As a short term measure to increase electricity generating capacity before this November’s election, the Government will be relying on imported LNG with 4 new private power plant concessions in the pipeline. The Government is also building new power generation using old underutilized gas pipelines. Concessions conditions are often still unrealistic for foreign investors to join. It is not easy to start generating electricity 6 months after signing the contract, or to pay back your investment if initial concession is only 5 years long. Even so, local conglomerates have been ready for these investments opportunities, and this have opened up market suddenly for foreign flexile power technology providers. MoEE seem to have now more confidence to use flexible multi-fuel engines which can balance the grid, as more renewable power from wind and solar are expected in the future. Also, many new private industrial zones which are under planning and development will be looking for reliable power generating solutions.

Cutting the electricity transmission/distribution power losses is also a hot topic in Myanmar. Many old power distribution networks, which are still used nowadays, were built by British during the colonial years. So it is understandable that cables and transformers often can’t meet the present capacity requirement. In addition to technical losses, the commercial losses are also notable as not all consumed electricity is properly invoiced. Many cities in Myanmar are said to have power distribution losses between 20-30%, even higher numbers are not unheard. Modern solutions to monitor, manage and rehabilitate these networks will surely have plenty of opportunities in the future.

Opportunities in Renewables and Waste to Energy

All power generation investments which are connected to national grid are managed by the Union Government at Nay Pyi Taw. Myanmar’s 14 regional Governments have authority to decide of the new projects which have less than 30MW capacity and are located in off-grid areas. As Regional Governments have now been also given small additional budget allocations from the central Government, suddenly e.g. off-grid biomass power solutions utilizing locally grown energy wood, forest- or agriculture-waste, have become viable option. Anyway biomass solutions are new to Myanmar, so foreign expertise and investment support will be needed. Already some Thai investor groups are seriously looking for these opportunities.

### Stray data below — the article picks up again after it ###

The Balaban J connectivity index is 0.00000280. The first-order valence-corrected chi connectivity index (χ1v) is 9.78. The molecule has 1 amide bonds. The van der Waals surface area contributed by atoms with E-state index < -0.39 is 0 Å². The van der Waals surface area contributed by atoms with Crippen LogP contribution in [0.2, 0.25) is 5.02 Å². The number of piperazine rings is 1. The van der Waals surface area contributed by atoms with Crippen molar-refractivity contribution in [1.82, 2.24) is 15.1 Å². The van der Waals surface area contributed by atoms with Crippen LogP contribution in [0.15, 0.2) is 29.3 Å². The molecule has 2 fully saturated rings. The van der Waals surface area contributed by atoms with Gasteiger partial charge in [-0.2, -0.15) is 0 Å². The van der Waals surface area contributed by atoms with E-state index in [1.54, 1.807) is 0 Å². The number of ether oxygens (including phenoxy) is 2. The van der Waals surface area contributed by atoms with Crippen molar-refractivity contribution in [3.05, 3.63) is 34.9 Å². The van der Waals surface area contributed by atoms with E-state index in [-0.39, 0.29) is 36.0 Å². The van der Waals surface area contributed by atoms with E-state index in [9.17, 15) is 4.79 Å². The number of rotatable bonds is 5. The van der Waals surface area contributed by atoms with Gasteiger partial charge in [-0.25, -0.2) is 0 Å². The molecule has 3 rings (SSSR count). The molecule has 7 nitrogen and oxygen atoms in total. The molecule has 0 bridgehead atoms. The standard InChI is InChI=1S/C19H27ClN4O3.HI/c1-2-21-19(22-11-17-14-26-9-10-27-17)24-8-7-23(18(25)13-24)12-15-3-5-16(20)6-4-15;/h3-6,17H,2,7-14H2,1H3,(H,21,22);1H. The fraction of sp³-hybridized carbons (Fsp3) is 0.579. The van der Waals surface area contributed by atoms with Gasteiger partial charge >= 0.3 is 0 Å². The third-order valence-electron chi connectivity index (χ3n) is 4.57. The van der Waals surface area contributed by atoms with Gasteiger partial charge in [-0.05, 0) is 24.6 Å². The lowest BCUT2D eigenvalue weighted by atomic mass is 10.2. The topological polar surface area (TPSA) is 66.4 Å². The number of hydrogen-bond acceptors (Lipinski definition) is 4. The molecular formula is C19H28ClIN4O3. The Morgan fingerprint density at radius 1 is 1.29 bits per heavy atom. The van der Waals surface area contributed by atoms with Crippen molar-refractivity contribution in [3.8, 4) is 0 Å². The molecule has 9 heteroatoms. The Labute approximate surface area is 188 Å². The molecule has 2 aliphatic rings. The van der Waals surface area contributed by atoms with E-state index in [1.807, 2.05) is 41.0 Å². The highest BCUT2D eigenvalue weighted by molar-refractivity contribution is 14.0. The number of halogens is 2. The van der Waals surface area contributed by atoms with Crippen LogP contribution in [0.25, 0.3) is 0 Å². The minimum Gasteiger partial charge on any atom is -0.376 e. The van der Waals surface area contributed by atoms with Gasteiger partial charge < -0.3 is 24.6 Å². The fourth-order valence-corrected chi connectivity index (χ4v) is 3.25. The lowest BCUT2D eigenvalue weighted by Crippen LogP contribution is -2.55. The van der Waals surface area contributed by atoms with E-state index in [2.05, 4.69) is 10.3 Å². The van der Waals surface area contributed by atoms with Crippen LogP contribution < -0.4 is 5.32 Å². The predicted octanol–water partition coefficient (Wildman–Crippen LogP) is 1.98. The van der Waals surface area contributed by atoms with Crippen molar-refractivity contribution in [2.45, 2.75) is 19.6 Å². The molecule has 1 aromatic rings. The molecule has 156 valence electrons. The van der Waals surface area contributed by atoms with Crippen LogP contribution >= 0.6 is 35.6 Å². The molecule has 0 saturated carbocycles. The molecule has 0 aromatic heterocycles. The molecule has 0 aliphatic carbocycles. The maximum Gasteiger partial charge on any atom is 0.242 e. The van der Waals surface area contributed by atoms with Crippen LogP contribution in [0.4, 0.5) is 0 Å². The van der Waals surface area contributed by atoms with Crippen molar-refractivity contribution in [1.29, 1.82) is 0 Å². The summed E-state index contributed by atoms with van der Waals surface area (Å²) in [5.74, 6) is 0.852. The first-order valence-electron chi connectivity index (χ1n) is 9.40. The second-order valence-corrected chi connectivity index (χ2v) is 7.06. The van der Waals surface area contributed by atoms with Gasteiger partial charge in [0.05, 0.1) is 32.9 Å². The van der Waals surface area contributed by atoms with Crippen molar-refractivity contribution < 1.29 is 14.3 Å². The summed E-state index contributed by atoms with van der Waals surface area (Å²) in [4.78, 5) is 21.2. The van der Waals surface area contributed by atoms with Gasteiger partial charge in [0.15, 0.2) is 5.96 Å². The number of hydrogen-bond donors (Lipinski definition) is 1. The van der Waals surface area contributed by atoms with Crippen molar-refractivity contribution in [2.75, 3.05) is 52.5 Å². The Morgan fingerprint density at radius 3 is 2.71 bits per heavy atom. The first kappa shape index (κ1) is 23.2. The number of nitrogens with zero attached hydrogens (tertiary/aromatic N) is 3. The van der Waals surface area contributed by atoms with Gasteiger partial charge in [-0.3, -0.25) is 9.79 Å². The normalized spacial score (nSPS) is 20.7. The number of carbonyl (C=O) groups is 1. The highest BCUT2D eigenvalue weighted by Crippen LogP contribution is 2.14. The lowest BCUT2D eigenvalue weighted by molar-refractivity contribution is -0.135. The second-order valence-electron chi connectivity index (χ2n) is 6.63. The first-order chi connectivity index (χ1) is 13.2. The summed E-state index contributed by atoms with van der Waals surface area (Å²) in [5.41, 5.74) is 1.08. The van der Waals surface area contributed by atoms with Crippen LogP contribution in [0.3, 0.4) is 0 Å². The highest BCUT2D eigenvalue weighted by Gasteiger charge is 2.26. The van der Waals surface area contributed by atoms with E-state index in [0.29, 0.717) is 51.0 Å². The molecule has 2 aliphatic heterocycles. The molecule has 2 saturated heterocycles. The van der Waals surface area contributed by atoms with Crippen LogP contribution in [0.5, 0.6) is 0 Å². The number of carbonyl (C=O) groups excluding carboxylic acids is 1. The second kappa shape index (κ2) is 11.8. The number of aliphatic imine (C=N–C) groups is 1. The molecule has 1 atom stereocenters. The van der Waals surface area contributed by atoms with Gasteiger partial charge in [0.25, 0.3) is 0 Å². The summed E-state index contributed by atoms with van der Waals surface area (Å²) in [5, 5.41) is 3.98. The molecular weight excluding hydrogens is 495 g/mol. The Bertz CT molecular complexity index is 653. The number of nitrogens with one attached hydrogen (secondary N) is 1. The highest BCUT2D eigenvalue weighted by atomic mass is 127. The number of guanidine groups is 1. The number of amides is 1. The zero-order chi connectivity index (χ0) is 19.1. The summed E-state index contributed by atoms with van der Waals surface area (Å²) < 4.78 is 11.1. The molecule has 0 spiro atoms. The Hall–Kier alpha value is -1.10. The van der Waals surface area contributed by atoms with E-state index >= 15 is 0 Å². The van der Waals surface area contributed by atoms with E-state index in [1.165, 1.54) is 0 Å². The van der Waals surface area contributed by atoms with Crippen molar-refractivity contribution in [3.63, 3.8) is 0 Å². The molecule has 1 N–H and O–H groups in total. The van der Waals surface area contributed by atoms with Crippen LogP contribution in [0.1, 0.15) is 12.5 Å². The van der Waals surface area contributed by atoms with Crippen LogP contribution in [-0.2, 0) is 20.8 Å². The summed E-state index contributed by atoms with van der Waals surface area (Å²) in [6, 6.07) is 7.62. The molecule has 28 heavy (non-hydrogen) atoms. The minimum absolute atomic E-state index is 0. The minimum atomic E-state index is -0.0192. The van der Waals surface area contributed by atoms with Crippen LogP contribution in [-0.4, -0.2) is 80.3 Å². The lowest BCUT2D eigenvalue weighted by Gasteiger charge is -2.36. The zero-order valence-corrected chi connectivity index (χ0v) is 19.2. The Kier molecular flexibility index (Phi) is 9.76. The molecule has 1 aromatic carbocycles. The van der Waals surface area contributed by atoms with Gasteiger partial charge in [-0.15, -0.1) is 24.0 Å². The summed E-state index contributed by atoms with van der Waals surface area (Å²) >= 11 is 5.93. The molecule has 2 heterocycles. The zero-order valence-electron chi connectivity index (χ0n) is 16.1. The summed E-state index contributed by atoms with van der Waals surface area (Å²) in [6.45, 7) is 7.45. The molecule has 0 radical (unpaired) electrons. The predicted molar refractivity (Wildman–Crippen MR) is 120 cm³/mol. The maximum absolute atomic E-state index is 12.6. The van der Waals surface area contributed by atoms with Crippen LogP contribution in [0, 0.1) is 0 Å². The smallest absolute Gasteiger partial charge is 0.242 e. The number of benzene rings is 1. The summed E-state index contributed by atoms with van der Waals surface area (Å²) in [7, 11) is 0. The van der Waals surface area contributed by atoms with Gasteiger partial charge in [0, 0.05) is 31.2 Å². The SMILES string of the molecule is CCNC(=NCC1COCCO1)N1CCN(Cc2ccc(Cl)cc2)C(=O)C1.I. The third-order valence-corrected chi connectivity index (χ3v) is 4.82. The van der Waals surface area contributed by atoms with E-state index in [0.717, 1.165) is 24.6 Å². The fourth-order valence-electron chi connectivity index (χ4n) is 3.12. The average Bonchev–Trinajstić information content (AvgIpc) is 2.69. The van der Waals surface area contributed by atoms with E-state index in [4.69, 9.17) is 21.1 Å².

The very first commercial scale solar plant in Myanmar was launched in June 2019. The first stage is now completed producing 40MW of electricity. The total area which is reserved for this project is about the size of 530 football fields and will have total capacity of 170MW. In addition, US based investors are planning to construct two 150MW solar parks, and potential Indian investors are also looking actively for opportunities. In addition, the very first solar mini-grid project providing power for 400 households was recently launched in Magway Region.

So overall the recent development is very promising as the Union Government is finally ‘warming up’ for utilizing solar power potential, even local bureaucracy is still very heavy to get these projects approved and proper power purchase agreements signed. Now MoEE is welcoming new solar investment proposals from both local and foreign investors, and there are several new projects waiting final approvals.

Myanmar has development potential of 4000 MW for wind energy, but still there are no large commercial scale projects running. Anyway, according to the ministry there are some 30 projects under study phases.

Even hydro power is providing some 60-70% of present electricity generating capacity, there is still plenty of future potential for new development. In addition to existing plants, another 60 sites have been identified with potential capacity of over 43000 MW. As earlier foreign investments were coming only from China, now also e.g. French and Austrian investors are active in this sector. There has been also plenty of talk to start dredging of existing hydropower dams to increase the water storage capacity, to increase power generation during the hot summer when power consumption is highest. Small hydro has been also preferred solution for rural off-grid electrification, and there will always be opportunities in this for technology providers.

Waste to energy solutions are also emerging in Myanmar. Yangon City has agreed to use soft-loan financing from Poland to utilize 1000 tons of daily municipal solid waste (MSW) for power generation. Another agreement will be soon signed to utilize another 1000 tons of daily MSW using Japanese technology – there would be still another 500 tons daily waste left, if someone else would be interested. Mandalay city as well as couple of smaller regional capitals, have their own plans to restructure their waste management and utilize waste to energy solution.

Kai Tuorila